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0339 | Jacob’s Room | Virginia Woolf


Context: Attended a Cultural Self-Discovery Workshop while I read this… fascinating… both the book and the workshop!


Boy this woman can write. With every book that I pick up of hers I feel like I’m in the presence of a writer the skill of which I can barely appreciate. I thank God that I’m not an aspiring novelist. Woolf would do for my literary ambitions what Flamenco has done for  my guitar playing! Jacob’s Room is not, for me, up there with The Waves which I still rank as the best prose I’ve ever read. But it is up there nonetheless.

There are so many layers of complexity in this novel that I hardly know where to start to describe it. It’s a story yes, but to describe the plot would almost be to miss the point. As with so many great novels, it’s not what it’s about but how it says what it’s about that is where the greatness lies.

Woolf’s ethereal prose captivates you from the start. If you don’t know what’s going on by page 3, don’t worry. You’re normal. Like an opera sung in a language you can’t speak, just go with the flow and allow the language to wash over you. You’ll strain out some nuggets as it goes past. You’ll strain out even more if you read it again.

Jacob is the central character. Everyone else revolves around him, his family, the women he loves, or who think they love him, the war, the Europe of his day. Even timeless masterpieces like the Acropolis are tied to the character, seen through him, given their rationale by him.

The eponymous room seems to only appear at the very end, almost the last page of the book. But there are glimpses of it all over the place and I’m sure it means much more than a physical room in any case.

One thing I’ve really come to appreciate with Woolf is something that I don’t know if any other writer I’ve read has ever done. She introduces people so effervescently and yet so comprehensively. Take this wonderful stretch illustrating a tea room:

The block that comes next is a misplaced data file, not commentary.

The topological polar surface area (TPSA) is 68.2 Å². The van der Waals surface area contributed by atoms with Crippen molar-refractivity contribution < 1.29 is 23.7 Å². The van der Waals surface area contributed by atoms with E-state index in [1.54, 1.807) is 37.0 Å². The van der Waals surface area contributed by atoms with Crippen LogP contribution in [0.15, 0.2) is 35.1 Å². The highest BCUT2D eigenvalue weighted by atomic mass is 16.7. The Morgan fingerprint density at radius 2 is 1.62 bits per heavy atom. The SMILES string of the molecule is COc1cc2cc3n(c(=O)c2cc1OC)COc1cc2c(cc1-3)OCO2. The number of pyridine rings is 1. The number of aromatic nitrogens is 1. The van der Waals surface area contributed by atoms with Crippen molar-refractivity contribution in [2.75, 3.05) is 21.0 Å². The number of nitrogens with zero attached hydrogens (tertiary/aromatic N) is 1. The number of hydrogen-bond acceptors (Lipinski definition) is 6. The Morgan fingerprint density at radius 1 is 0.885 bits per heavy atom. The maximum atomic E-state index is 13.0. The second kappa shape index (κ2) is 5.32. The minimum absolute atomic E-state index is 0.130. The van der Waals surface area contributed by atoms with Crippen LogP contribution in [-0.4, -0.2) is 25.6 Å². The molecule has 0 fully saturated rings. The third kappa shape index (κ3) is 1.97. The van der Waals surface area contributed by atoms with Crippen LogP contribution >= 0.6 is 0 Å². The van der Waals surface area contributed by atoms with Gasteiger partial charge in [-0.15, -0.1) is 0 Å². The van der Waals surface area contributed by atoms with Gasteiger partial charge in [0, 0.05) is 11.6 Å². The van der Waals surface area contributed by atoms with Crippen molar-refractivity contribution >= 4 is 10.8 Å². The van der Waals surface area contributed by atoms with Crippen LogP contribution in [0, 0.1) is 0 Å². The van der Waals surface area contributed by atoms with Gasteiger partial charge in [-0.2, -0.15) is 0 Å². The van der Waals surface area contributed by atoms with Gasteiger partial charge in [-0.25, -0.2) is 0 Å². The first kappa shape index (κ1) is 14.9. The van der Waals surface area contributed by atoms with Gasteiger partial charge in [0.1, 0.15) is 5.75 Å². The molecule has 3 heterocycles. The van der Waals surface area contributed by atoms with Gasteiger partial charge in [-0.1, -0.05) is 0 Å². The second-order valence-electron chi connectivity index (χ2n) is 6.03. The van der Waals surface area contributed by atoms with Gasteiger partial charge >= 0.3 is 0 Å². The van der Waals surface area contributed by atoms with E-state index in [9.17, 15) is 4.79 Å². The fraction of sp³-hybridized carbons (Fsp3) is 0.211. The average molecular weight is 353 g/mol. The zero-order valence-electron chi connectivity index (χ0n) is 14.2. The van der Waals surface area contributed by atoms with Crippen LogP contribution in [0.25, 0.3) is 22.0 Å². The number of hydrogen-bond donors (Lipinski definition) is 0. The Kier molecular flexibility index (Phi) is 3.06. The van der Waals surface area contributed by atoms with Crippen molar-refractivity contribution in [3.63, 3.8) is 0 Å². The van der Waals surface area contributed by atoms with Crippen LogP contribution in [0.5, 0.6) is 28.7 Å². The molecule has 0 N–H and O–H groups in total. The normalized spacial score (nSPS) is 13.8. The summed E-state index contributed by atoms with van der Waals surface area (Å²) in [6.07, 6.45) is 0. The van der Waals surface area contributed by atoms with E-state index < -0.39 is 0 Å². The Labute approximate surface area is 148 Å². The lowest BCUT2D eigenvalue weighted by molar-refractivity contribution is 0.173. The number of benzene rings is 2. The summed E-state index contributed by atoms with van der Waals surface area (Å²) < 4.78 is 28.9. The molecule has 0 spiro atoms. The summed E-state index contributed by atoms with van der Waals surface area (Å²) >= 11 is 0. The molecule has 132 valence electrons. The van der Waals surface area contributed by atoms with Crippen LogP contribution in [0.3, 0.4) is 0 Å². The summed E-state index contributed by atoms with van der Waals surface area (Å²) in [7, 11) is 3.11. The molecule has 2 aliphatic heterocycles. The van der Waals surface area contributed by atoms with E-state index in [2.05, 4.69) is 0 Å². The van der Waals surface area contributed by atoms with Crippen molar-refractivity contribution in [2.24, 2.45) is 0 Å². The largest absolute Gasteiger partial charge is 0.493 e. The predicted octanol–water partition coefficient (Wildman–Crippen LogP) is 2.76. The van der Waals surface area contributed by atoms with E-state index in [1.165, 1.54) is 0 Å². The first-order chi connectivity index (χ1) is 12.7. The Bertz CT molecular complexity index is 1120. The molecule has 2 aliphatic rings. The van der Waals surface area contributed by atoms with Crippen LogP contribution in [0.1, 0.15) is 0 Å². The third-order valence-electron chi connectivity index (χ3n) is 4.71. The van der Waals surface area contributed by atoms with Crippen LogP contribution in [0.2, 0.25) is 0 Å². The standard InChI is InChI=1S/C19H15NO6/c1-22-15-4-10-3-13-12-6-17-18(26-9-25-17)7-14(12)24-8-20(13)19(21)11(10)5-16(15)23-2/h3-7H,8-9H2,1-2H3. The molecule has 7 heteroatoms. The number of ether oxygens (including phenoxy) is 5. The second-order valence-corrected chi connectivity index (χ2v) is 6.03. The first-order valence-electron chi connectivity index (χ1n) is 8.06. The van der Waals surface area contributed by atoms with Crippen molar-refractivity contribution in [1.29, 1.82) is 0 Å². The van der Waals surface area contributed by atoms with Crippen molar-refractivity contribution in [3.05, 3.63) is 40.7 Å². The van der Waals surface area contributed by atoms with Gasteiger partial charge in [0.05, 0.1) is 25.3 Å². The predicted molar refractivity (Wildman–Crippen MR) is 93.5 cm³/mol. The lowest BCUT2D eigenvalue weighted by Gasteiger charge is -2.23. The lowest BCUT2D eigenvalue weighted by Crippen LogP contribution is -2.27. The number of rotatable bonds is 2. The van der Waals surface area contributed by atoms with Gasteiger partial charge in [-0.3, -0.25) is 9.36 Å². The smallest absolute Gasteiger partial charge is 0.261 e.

She spent tenpence on lunch.

“Dear, miss, she’s left her umbrella,” grumbled the mottled woman in the glass box near the door at the Express Dairy Company’s shop.

“Perhaps I’ll catch her,” answered Milly Edwards, the waitress with the pale plaits of hair; and she dashed through the door.

“Oh that door!” grumbled the cashier.

Her hands were cased in black mittens, and the finger-tips that drew in the paper slips were swollen as sausages.

“Pie and greens for one. Large coffee and crumpets. Eggs on toast and fruit cakes.”

Thus the sharp voices of the waitresses snapped. The lunchers heard their orders repeated with approval; saw the next table served with anticipation. Their own eggs on toast were at last delivered. Their eyes strayed no more.

Damp cubes of pastry fell into mouths opened like triangular bags.

Nelly Jenkinson, the typist, crumbled her cake indifferently enough. Every time the door opened she looked up. What did she expect to see?

The coal merchant read the Telegraph without stopping, missed the saucer, and, feeling abstractedly, put the cup down on the table-cloth.

“Did you ever hear the like of that for impertinence?” Mrs. Parsons wound up, brushing the crumbs from her furs.

“Hot milk and scone for one. Pot of tea. Roll and butter,” cried the waitresses.

The door opened and shut.

Now that seemingly effortless prose is nothing short of masterful. But in terms of art, this is being able to catch the likeness of a person with just a few deft strokes. It is genius. Milly Edwards, Nelly Jenkinson, the coal merchant, Mrs Parsons. They never appear again in the novel and yet Woolf gives each of them a lovingly arranged set of words to live in. There’s such a depth to Nelly for example: that use of the word “enough”; the unanswered question; the contrast between her focus on outside and the next character’s focus on his inner being – both of them self-absorbed in completely different ways. Wonderful writing.

That this book is nothing in comparison, I think, to her later works is an indication of the brilliance to come. This novel was important in establishing that she was not just a novelist but a literary artist of the greatest magnitude, but it not her best. That is saying quite a lot.


“So of course,” wrote Betty Flanders, pressing her heels rather deeper in the sand, “there was nothing for it but to leave.”


She held out a pair of Jacob’s old shoes.



Key: Legacy | Plot / toPic | Characterisation / faCts | Readability | Achievement Read more about how I come up with my ratings

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